While our physical offices are closed until further notice in accordance with Austin's COVID-19 "stay home-work safe" order, the Handbook of Texas will remain available at no-cost for you, your fellow history enthusiasts, and all Texas students currently mandated to study from home. If you have the capacity to help us maintain our online Texas history resources during these uncertain times, please consider making a 100% tax-deductible contribution today. Thank you for your support of TSHA and Texas history. Donate Today »


Solveig A. Turpin

BONFIRE SHELTER. Bonfire Shelter, the oldest mass bison-kill site in the New World, lies in a deeply entrenched canyon one kilometer above its juncture with the Rio Grande near Langtry, Texas. This large rockshelter, hidden behind a massive roof fall, holds three bone deposits and at least two occupational levels, each stratum separated from the others by sterile cave fill. The lowest bone deposit contains the scattered skeletal remains of now-extinct large game animals, such as elephant, camel, horse, and bison. These species ranged the lower Pecos region at the end of the Pleistocene, about 14,000 to 12,000 years ago. The intermingling of the bones of so many species, the cut marks and breakage patterns on the bones, and the presence of large, anvil-like limestone blocks indicate that this site was used as a butchering station. The second, younger bone bed contains only bison bones of the now extinct species Bison antiquus. About 120 animals are represented by body parts. Stone tools, including Paleo-Indian arrowheads such as Folsom and Plainview, and radiocarbon assays of charcoal from small hearths date this level to 10,000 years ago, when herds of the giant bison were driven over the cliff above, killed on the rocks below, and either rolled or dragged into the shelter for butchering. Over 7,000 years later the site was again used for the same purpose, the stampeding of herds of modern bison to their death (see BUFFALO). The discarded bones, meat, and fat, the residue from butchering, apparently ignited spontaneously and reduced this bone deposit to ash and burned and brittle bone.

In the third level, among the remains of an estimated 800 bison, numerous stone tools were found, including projectile points similar to the Montell and Castroville types more common in Central Texas. Pollen (see PALYNOLOGY) and other environmental indicators support the theory that during a short mesic interlude about 2,600 years ago the grasslands of the Southern Plains extended into the lower Pecos, bringing the bison herds and their attendant hunters into the region until a return to arid conditions forced their retreat. Bonfire Shelter is thus both the oldest and the southernmost example of the jump technique of bison hunting and the only site of this type yet recorded on these margins of the Southern Plains. Its preservation can be attributed to the massive roof fall, which diverted the falling bison into the shelter rather than into the canyon, where their remains would have been washed away by flood.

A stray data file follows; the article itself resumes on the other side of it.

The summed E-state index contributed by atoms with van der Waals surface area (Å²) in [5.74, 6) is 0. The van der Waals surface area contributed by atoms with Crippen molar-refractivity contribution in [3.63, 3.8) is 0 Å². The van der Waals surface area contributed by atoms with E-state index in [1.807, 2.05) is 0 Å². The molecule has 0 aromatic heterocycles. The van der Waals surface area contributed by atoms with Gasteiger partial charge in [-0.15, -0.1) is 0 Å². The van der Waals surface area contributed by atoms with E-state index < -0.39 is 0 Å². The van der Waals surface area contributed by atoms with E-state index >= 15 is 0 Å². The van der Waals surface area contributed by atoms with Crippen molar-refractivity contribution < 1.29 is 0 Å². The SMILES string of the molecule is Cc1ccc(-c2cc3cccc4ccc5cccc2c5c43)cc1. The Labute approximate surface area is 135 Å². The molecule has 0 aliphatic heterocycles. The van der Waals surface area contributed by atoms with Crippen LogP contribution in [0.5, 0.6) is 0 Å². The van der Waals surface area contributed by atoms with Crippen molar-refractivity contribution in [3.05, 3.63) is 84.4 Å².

Bonfire Shelter was excavated in 1963–64 and 1983–84 by the Texas Archeological Survey. Faunal remains are curated at the Vertebrate Paleontological Laboratory, and artifacts, notes, and photographs are stored at the Texas Archeological Research Laboratory and the Texas Memorial Museum at the University of Texas at Austin.


Vaughn Motley Bryant, Late Full-Glacial and Postglacial Pollen Analysis of Texas Sediments (Ph.D. dissertation, University of Texas at Austin, 1969). David S. Dibble, "On the Significance of Additional Radiocarbon Dates from Bonfire Shelter, Texas," Plains Anthropologist 15 (1970). David S. Dibble and Dessamae Lorrain, Bonfire Shelter: A Stratified Bison Kill Site, Val Verde County, Texas (Texas Memorial Museum Miscellaneous Papers 1 [Austin: University of Texas, 1968]).

Image Use Disclaimer

All copyrighted materials included within the Handbook of Texas Online are in accordance with Title 17 U.S.C. Section 107 related to Copyright and “Fair Use” for Non-Profit educational institutions, which permits the Texas State Historical Association (TSHA), to utilize copyrighted materials to further scholarship, education, and inform the public. The TSHA makes every effort to conform to the principles of fair use and to comply with copyright law.

For more information go to: http://www.law.cornell.edu/uscode/17/107.shtml

If you wish to use copyrighted material from this site for purposes of your own that go beyond fair use, you must obtain permission from the copyright owner.


The following, adapted from the Chicago Manual of Style, 15th edition, is the preferred citation for this article.

Handbook of Texas Online, Solveig A. Turpin, "BONFIRE SHELTER," accessed July 09, 2020, http://www.tshaonline.org/handbook/online/articles/bbb02.

Uploaded on June 12, 2010. Modified on May 1, 2019. Published by the Texas State Historical Association.
visit the mytsha forums to participate

View these posts and more when you register your free MyTSHA account.

Call for Papers: Texas Center for Working-Class Studies Events, Symposia, and Workshops
Hi all! You may be interested in this call for papers I received from the Texas Center for Working-Class Studies at Collin College...

Katy Jennings' Ride Scholarly Research Request
I'm doing research on Catherine Jennings Lockwood, specifically the incident known as "Katy Jennings' Ride." Her father was Gordon C. Jennings, the oldest man to die at the Alamo...

Texas Constitution of 1836 Co-Author- Elisha Pease? Ask a Historian
The TSHA profile of Elisha Marshall Pease states that he wrote part of the Texas Constitution although he was only a 24 year-old assistant secretary (not elected). I cannot find any other mention of this authorship work by Pease in other credible research about the credited Constution authors...